Earlier today, Pro Wrestling Illustrated released their annual PWI 500. A list that attempts to rank the top 500 wrestlers in the world. I wanted to take a look at Southern California representation in the list and how it has changed over time.
There is so much pro-wrestling out there, trying to effectively rank the top 500 wrestlers in the world is nearly an impossible task. The list is done in kayfabe and takes things like wins and losses into consideration and a lot of time huge segments of the wrestling world are largely ignored. At one time Southern California was virtually ignored by the PWI 500, but that probably wasn’t the magazine’s fault.
Before I get to far ahead here, I want to mention that this article will only be refereeing to wrestlers who trained in Southern California. Not wrestlers who are from the area who trained elsewhere such as Vader or Rey Mysterio Jr. I’ll also am not counting Sting and Ultimate Warrior as the majority of their training happened outside of the area despite being discovered in Los Angeles.
Pro-wrestling was controlled in California by the California State Athletic Commission until 1989. When the Los Angeles territory ended in 1982, WWF became the dominant promotion in the area, running monthly shows at the Los Angeles Sports Arena into the 1990s. With monthly WWF shows and a restrictive athletic commission there wasn’t a lot of people willing to start up independent promotions or wrestling schools in the area.
This isn’t to say there wasn’t independent wrestling or people training to wrestle in the area in the 1980s. Places like Gil’s Garage were islands of wrestling in a desolate sea, but it was sparse compared to what would become in the 1990s and 2000s.
When Pro Wrestling Illustrated started their PWI 500 in 1991, there really wasn’t a lot wrestlers from Southern California that were known out of the area. Slammers had started up and Bill Anderson and Jesse Hernandez were training people, but the area was still heavily lucha libre focused. We have a hard time keeping up with local lucha libre now, it would have been impossible for a magazine in the pre-internet age.
Suffice to say, no one from the area was ranked in the inaugural PWI 500 in 1991.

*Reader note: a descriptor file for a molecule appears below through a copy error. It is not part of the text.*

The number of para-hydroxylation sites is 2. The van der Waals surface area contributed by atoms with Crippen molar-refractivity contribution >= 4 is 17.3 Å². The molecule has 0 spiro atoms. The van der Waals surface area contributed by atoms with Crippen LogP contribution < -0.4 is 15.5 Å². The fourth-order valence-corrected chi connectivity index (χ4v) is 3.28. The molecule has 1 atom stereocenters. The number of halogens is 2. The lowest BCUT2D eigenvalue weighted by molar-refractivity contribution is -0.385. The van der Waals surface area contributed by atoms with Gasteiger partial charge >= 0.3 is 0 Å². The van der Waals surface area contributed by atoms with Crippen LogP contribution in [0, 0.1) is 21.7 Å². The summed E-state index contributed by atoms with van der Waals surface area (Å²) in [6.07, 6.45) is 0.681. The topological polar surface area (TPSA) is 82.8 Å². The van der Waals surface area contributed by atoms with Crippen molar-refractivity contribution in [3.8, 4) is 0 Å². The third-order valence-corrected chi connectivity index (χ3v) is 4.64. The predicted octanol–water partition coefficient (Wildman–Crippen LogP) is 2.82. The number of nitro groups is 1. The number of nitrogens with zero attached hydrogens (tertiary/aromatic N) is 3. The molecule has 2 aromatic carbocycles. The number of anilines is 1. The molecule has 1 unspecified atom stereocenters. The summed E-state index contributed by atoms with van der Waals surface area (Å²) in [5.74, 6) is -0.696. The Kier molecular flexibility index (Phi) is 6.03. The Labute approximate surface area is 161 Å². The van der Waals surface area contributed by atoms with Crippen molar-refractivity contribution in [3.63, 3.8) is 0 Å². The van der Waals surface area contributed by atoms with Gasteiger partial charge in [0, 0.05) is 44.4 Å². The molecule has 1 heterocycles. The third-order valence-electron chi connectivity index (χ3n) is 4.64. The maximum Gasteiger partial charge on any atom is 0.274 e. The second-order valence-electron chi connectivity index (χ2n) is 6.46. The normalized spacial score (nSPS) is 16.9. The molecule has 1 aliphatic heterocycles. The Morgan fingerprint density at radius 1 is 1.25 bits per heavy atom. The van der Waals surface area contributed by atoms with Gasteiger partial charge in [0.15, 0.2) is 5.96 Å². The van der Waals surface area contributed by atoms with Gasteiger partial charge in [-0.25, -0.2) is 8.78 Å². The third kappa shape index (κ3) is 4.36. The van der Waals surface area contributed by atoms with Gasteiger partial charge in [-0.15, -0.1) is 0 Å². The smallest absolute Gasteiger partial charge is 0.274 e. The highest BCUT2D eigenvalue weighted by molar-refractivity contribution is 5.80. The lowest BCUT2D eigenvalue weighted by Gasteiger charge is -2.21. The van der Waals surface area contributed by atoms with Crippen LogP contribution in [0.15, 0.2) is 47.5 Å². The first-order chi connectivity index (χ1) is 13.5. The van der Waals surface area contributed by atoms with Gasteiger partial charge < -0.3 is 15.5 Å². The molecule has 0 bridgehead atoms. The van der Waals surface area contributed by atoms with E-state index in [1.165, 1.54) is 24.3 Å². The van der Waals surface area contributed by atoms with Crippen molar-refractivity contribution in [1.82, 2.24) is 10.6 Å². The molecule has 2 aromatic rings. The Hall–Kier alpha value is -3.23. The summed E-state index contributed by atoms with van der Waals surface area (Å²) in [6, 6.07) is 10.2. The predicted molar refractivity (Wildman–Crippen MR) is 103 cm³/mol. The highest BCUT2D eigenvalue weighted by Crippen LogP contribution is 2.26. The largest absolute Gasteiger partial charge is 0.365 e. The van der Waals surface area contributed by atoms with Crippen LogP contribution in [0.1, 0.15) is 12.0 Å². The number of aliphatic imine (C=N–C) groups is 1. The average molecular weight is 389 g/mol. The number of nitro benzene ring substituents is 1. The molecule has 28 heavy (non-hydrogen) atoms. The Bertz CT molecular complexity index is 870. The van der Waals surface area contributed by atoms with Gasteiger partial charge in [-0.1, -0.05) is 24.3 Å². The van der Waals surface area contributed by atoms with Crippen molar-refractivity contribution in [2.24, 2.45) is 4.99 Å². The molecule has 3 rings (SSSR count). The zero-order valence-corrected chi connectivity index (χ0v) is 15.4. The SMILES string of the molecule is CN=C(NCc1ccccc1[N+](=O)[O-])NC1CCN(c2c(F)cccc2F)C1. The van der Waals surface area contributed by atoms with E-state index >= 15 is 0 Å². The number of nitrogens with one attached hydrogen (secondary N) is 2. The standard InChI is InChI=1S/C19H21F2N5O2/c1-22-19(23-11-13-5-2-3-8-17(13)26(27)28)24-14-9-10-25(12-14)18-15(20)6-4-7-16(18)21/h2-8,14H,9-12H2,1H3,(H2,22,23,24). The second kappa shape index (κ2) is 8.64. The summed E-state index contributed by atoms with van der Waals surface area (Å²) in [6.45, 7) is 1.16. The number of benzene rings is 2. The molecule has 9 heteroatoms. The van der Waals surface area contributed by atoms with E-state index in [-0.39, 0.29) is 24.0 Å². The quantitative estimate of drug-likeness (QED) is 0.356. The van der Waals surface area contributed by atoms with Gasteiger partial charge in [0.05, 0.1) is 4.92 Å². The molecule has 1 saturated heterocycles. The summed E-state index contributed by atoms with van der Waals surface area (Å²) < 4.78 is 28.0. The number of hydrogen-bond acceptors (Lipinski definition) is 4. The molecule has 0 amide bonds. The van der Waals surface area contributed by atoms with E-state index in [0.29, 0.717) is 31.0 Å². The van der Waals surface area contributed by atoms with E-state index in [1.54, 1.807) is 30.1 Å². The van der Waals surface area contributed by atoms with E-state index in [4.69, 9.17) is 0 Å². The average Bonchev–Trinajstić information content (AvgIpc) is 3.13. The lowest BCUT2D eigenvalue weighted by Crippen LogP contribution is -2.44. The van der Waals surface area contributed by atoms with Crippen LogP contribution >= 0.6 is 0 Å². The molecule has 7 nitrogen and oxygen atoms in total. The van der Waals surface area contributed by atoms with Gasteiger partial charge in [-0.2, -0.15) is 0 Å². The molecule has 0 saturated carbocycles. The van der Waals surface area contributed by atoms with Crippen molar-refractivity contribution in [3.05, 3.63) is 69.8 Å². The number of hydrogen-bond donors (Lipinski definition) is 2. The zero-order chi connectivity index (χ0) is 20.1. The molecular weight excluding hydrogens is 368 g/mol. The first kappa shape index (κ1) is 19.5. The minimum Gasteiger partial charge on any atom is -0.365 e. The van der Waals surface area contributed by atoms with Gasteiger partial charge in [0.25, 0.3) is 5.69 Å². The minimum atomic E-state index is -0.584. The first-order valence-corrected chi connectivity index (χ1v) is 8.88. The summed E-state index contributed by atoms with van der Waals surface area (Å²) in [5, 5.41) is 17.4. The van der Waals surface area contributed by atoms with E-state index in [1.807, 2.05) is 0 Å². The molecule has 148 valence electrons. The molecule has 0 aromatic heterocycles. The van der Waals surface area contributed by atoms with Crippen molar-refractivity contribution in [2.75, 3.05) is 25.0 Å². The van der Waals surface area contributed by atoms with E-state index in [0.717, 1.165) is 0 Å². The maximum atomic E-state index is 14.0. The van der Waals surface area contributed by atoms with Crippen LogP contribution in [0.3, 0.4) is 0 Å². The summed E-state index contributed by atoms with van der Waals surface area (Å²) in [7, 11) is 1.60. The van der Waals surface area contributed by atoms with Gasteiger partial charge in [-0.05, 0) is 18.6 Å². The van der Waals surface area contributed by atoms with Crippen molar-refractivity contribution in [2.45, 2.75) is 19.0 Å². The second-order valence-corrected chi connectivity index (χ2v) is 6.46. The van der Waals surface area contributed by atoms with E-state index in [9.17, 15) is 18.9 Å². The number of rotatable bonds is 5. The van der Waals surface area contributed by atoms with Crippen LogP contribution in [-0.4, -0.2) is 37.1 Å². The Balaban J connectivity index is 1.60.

In 1992, with a notable feud going in Tijuana, Louie Spicolli became the first locally trained wrestler to make the list, coming in at number 428.
Through the 1990s, with wrestling schools in Southern California starting to produce more wrestlers, a few people would get ranked every year. In 1996, Slammers must have sent in a list of wrestlers to the magazine, as the number of local wrestlers ranked jumped to six, with most of them being from Slammers.
Then in 2001, the number of locally trained wrestlers ranked would explode to sixteen from two the year before. This would also be the first year that John Cena and Samoa Joe would be ranked. Coincidentally that was also the year SoCalUncensored.com started.
Over the next 17 years, there would be an average of fifteen to sixteen wrestlers from Southern California ranked per year. Two wrestlers from UPW’s Ultimate University would even get the number one spot on the list. John Cena three times and The Miz once.
Pro-wrestling in Southern California is as strong as it has ever been. There are more pro-wrestling events than ever in the region and the quality of the wrestling is higher than ever. This year a record 23 locally trained wrestlers (counting David Arquette who Peter Avalon helped train). That is nearly 5% of a list that is supposed to encompass the entire world, and it still doesn’t seem like enough.
Here are this year’s Southern California pro-wrestlers that were ranked on the PWI 500:
11. Samoa Joe
35. The Miz
75. Matt Jackson
76. Nick Jackson
79. Brody King
113. Frankie Kazarian
116. Scorpio Sky
136. Willie Mack
165. Joey Ryan
227. TJ Perkins
238. Rocky Romero
280. Jungle Boy
306. Jacob Fatu
331. Jake Atlas
386. Andy Brown
447. Ray Rosas
449. Eli Everfly
453. David Arquette
458. Tyler Bateman
490. Adrian Quest
The PWI 500 has its flaws and on a year-to-year basis there is a lot of disagreement on who is ranked and who isn’t. Looking at the data over time however, you can see the growing influence of the Southern California pro-wrestling scene.
The benefit of these types of lists is that they spark conversation about pro-wrestling. Debating them is fun. At the end of the day they don’t mean much in the grand scheme of things, but it’s more fun to debate who should be number 483 than if wrestlers should be called performance artists.